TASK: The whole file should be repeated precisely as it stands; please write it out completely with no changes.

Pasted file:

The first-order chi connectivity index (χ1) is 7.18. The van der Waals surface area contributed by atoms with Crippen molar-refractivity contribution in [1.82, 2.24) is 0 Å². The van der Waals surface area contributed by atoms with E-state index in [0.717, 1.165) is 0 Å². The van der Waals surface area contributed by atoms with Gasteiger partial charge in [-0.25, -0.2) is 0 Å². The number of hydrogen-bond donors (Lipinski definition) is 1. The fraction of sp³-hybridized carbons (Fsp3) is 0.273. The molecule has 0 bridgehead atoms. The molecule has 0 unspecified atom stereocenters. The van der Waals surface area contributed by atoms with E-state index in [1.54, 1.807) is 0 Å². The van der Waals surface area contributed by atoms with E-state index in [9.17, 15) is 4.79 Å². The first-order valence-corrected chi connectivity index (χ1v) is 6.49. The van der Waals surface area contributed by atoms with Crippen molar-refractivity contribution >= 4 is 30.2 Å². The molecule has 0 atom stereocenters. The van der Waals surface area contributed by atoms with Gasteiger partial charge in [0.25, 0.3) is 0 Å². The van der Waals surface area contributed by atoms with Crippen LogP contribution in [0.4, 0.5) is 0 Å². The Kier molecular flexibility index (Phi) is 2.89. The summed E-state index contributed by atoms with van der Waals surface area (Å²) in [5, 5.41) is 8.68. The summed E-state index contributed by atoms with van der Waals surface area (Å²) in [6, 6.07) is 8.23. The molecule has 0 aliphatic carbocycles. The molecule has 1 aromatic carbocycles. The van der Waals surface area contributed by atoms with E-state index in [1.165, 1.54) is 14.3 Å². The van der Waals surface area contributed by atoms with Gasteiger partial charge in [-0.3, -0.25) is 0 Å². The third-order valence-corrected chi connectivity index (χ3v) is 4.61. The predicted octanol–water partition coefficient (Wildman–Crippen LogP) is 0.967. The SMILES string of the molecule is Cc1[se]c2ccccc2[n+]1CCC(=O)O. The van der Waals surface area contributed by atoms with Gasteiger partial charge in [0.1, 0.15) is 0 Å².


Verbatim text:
The first-order chi connectivity index (χ1) is 7.18. The van der Waals surface area contributed by atoms with Crippen molar-refractivity contribution in [1.82, 2.24) is 0 Å². The van der Waals surface area contributed by atoms with E-state index in [0.717, 1.165) is 0 Å². The van der Waals surface area contributed by atoms with Gasteiger partial charge in [-0.25, -0.2) is 0 Å². The number of hydrogen-bond donors (Lipinski definition) is 1. The fraction of sp³-hybridized carbons (Fsp3) is 0.273. The molecule has 0 bridgehead atoms. The molecule has 0 unspecified atom stereocenters. The van der Waals surface area contributed by atoms with E-state index in [1.54, 1.807) is 0 Å². The van der Waals surface area contributed by atoms with E-state index in [9.17, 15) is 4.79 Å². The first-order valence-corrected chi connectivity index (χ1v) is 6.49. The van der Waals surface area contributed by atoms with Crippen molar-refractivity contribution >= 4 is 30.2 Å². The molecule has 0 atom stereocenters. The van der Waals surface area contributed by atoms with Gasteiger partial charge in [0.25, 0.3) is 0 Å². The van der Waals surface area contributed by atoms with Crippen LogP contribution in [0.4, 0.5) is 0 Å². The Kier molecular flexibility index (Phi) is 2.89. The summed E-state index contributed by atoms with van der Waals surface area (Å²) in [5, 5.41) is 8.68. The summed E-state index contributed by atoms with van der Waals surface area (Å²) in [6, 6.07) is 8.23. The molecule has 0 aliphatic carbocycles. The molecule has 1 aromatic carbocycles. The van der Waals surface area contributed by atoms with E-state index in [1.165, 1.54) is 14.3 Å². The van der Waals surface area contributed by atoms with Gasteiger partial charge in [-0.3, -0.25) is 0 Å². The third-order valence-corrected chi connectivity index (χ3v) is 4.61. The predicted octanol–water partition coefficient (Wildman–Crippen LogP) is 0.967. The SMILES string of the molecule is Cc1[se]c2ccccc2[n+]1CCC(=O)O. The van der Waals surface area contributed by atoms with Gasteiger partial charge in [0.1, 0.15) is 0 Å².